Until the Spaniards laid their plans with us to interfere,
And stop the merry cruizing of the Rover privateer.

The year was eighteen hundred, September tenth the day,
As off Cape Blanco in a calm all motionless we lay,
When the schooner Santa Ritta and three gunboats did appear,
Asweeping down to finish off the Rover privateer.

With muskets and with pistols we enaged them as they came,
Till they closed in port and starboard to play the boarding game;
Then we manned the sweeps, and spun her round without a thought of fear,
And raked the Santa Ritta from the Rover privateer.

At once we spun her back again; the gunboats were too close;
But our gunners they were ready, and they gave the Dons their dose.
They kept their distance after tat and soon away did sheer,
And left the Santa Ritta to the Rover privateer.

We fought her for three glasses and then we went aboard,
Our gallant captain heading us with pistol and with sword;
It did not take us very long her bloody decks to clear,
And down came the Spanish colours to the Rover privateer.

We brought our prizes safe to port -- we never lost a man;
There never was a luckier cruise since cruising first began;
We fought and beat four Spaniards -- now did you ever hear
The like of Captain Godfrey and the Rover privateer?

The first entry I see on her in
Perkins is that of June 4th, 1800: "The Privateer Brigantine Rover, Alexander Godfrey, Commander, sails on a cruise towards night. They have I believe, 57 men aboard, officers included." She didn't take much time to do her work and it would not appear she went any further south than off the New England coast. On July 4th, she came
"with three prizes, an American ship, Whaleman, from the Brazil, with 11 hundred bbs [barrels] Sperma Cetie oil, belonging to New Bedford, a Brig, also American, from Madeira, with wine, bound to Norfolk, both retaken from the French, in Latitude 23, where he fell in with a French Privateer Schooner, with six prizes, of which he got two, an American sloop, bound from New York to Curaco, with goods, which he has brought in from adjudication, expecting her to be a prize. They are all anchored below the point, and with the New York ship, makes a very pretty appearance."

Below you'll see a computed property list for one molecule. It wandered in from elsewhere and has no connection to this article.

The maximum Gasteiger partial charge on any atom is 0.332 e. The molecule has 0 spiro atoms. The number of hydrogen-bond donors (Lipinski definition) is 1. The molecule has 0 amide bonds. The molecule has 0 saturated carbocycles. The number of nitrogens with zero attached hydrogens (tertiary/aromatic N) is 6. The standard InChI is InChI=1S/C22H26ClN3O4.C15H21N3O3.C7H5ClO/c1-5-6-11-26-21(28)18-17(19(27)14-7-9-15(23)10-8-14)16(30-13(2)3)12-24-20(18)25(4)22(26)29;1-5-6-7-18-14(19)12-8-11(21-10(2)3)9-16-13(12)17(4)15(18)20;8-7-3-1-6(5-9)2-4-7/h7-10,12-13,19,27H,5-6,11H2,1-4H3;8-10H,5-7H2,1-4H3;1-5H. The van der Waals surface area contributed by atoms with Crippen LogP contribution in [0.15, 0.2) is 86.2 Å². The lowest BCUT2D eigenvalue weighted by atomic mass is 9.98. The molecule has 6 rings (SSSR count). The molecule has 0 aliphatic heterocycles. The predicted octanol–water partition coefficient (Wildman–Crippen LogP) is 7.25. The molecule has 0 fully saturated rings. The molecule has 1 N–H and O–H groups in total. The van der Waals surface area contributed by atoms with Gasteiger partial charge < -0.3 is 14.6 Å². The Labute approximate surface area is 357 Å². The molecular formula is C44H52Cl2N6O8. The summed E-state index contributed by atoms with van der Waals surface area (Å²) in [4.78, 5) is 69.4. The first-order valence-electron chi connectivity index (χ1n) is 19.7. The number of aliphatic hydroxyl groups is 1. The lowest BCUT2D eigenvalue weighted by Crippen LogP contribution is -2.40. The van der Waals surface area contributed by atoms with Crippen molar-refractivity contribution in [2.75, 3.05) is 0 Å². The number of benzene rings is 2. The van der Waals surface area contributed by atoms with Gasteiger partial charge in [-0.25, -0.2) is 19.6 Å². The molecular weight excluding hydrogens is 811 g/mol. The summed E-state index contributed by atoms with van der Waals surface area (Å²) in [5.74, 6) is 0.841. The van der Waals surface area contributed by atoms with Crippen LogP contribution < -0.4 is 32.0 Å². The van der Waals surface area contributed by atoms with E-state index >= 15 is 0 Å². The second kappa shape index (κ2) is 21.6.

Thus on July 4th there was considerable reason to celebrate at Liverpool. That evening and the following one, the "Privateersmen were very noisy in the night, about the wharves, some fighting or wrangling. They are very peaceable today & evening [the 6th]." Within days, on July 16th, 1800, the Rover sailed again, with 60 men and 16 guns. She was gone until the 16th of October when she returned with
"an armed Spanish Schooner, of 10 six pounders, and 2 12 pounder caronades, which after a severe engagement the Rover took, about the 12th of September last, on the Spanish Main. The schooner & two Gun Boats came out on purpose to take the Rover, but by Good Providence, the schooner was captured, & the Gun Boats beat off. From the best accounts they could obtain, there was 53 killed & wounded in the schooner, & many on the gun boats. ... while the Rover had not a man hurt, not even a splinter, as I can learn ... the Rover had only 38 men on deck in this engagement."13